The top Republican in the state Senate, Minority Leader John McKinney of Fairfield, called Thursday for Meotti’s resignation.
And when the four leaders of the legislature’s Higher Education Committee issued a bipartisan call Thursday for Kennedy to step down, they also insisted that the Board of Regents investigate Meotti’s pay increase.
“Dr. Kennedy’s resignation was a necessary first step, but Senator McKinney continues to believe Michael Meotti’s ability to lead the higher education system is also compromised and he needs to resign,” Senate Republican Caucus spokesman Brett Cody said Friday.
“It is unfortunate that President Kennedy’s brief tenure had to end this way, but it is in the best interests of the higher education system and everyone else involved,” House Minority Leader Lawrence F. Cafero Jr., R-Norwalk said. “I applaud Mr. Kennedy for recognizing the dire nature of the developments of the last few weeks.”
Cafero added that “a full inquiry by the Higher Education Committee is still warranted to answer questions regarding the tenure of the 12 community college presidents. Two college presidents have stated publicly that their future employment was directly linked to the Oct. 31 deadline to respond to offers of an early buyout. ”
Kennedy, whose base salary was $340,000, also faced several questions this week about his absence from the state and central office for six weeks this past summer, while he exercised contract rights to “professional development.”
But he took no courses or did any academic research or writing. He spent his time in Minnesota, where he and his wife have a home, and said it would be more accurate to described that time as working remotely, rather than doing professional development.
Cafero said Thursday that the Board of Regents, and not just Kennedy, weakened its credibility by allowing this arrangement. “For six weeks, did anyone say: ‘Where’s Bob?'”
Several Republican legislators are calling for legislative hearings on what happened, why the appointed Board of Regents was absent for the decisions surrounding the pay raises and the “expedite[d]” separation offers made to community college presidents.
“The relationship between the Board of Regents and the central staff and figuring just who is in charge must be settled,” Cafero said Friday.
The co-chairwomen of the Higher Education Committee said they have not ruled out having a hearing on these missteps.
Democratic Sen. Beth Bye, co-chairwoman of the committee, said she welcomed the resignation.
“Unfortunately, Dr. Kennedy’s recent missteps have become too much of a distraction to our students and on our campuses,” she said.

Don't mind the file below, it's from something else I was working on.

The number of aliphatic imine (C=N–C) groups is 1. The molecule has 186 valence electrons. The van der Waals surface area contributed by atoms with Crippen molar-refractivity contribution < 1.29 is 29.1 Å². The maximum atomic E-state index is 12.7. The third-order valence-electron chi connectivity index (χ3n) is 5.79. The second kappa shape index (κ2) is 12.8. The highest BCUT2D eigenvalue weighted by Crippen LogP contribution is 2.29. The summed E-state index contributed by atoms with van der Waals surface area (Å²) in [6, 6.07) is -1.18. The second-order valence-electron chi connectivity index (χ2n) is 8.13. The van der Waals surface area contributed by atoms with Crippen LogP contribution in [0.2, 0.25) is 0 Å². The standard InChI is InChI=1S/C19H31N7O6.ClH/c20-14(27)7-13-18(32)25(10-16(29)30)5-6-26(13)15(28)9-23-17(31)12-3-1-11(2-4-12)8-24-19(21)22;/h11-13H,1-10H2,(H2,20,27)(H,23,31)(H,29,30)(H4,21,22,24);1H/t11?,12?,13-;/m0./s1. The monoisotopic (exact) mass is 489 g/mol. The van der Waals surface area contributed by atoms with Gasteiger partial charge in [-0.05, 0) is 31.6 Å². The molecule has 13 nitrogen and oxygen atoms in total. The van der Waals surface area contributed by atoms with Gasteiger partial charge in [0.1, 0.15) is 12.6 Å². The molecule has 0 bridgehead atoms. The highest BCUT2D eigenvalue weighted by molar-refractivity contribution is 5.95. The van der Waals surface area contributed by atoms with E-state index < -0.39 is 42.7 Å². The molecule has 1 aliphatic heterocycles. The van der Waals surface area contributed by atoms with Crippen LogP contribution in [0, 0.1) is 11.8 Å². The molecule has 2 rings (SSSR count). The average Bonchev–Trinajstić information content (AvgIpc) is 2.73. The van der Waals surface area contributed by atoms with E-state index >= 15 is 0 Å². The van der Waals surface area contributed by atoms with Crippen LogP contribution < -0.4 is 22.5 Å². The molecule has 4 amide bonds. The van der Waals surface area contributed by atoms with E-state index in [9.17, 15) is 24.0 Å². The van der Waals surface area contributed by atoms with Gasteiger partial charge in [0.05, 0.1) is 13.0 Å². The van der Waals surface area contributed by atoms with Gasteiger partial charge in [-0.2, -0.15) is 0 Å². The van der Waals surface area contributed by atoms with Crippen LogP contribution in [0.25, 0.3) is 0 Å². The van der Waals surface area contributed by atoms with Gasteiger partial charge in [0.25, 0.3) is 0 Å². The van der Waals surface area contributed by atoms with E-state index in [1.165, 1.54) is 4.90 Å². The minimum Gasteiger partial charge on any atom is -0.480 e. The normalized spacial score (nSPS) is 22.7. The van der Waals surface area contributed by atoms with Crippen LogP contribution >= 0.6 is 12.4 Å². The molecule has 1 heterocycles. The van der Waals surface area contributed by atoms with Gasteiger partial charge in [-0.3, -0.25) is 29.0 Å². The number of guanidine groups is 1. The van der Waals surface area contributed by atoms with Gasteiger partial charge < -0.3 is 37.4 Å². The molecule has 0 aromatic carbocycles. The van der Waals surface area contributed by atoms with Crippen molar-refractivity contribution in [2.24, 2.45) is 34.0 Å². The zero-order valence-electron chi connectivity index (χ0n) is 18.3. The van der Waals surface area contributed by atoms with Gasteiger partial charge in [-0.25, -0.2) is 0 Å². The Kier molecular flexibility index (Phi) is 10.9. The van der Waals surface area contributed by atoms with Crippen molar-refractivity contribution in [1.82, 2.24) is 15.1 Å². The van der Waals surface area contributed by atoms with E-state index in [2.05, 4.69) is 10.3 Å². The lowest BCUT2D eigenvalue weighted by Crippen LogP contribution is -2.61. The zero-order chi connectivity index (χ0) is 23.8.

“We did our due diligence by meeting with the Board of Regents leadership, by talking with professors and students and Regents members, by asking tough questions and demanding strict accountability. We acted in an informed and deliberative manner, and I believe our nonpolitical approach contributed to Dr. Kennedy’s decision to resign.
The panel’s other co-chairwoman, Rep. Roberta Willis, D-Salisbury, added, “I think it was the right step for him to take. We wanted this resolved as quickly as possible so we can move on.”
Bye added, “I now look forward to the Board of Regents establishing guidelines and procedures to ensure that Dr. Kennedy’s errors are not repeated, and that our ongoing higher education reorganization for the betterment of students proceeds in a timely and efficient manner.”
The board has a meeting scheduled for 2:30 today at the higher education offices at 61 Woodland St. in Hartford.
While Kennedy absorbed considerable criticism this week, Malloy said the departing president also deserves praise.
“There have been many accomplishments at the Board over the last year, and Bob deserves a lot of credit for those accomplishments. He’s a smart, decent, thoughtful individual who has spent many years working to improve education systems. Our state universities, community and technical colleges are better off for Bob having spent the last year here in Connecticut, and I thank him for his service.
Robinson also thanked Kennedy in a prepared statement for his service.
“I’m sure this was not an easy decision at which to arrive, but I appreciate his willingness to put our students first. Since meeting him, I have appreciated President Kennedy’s commitment to our change agenda, his willingness to move it forward, and his commitment to the principles of an affordable, accessible higher education experience for the students in our state. I wish him the best,” he said.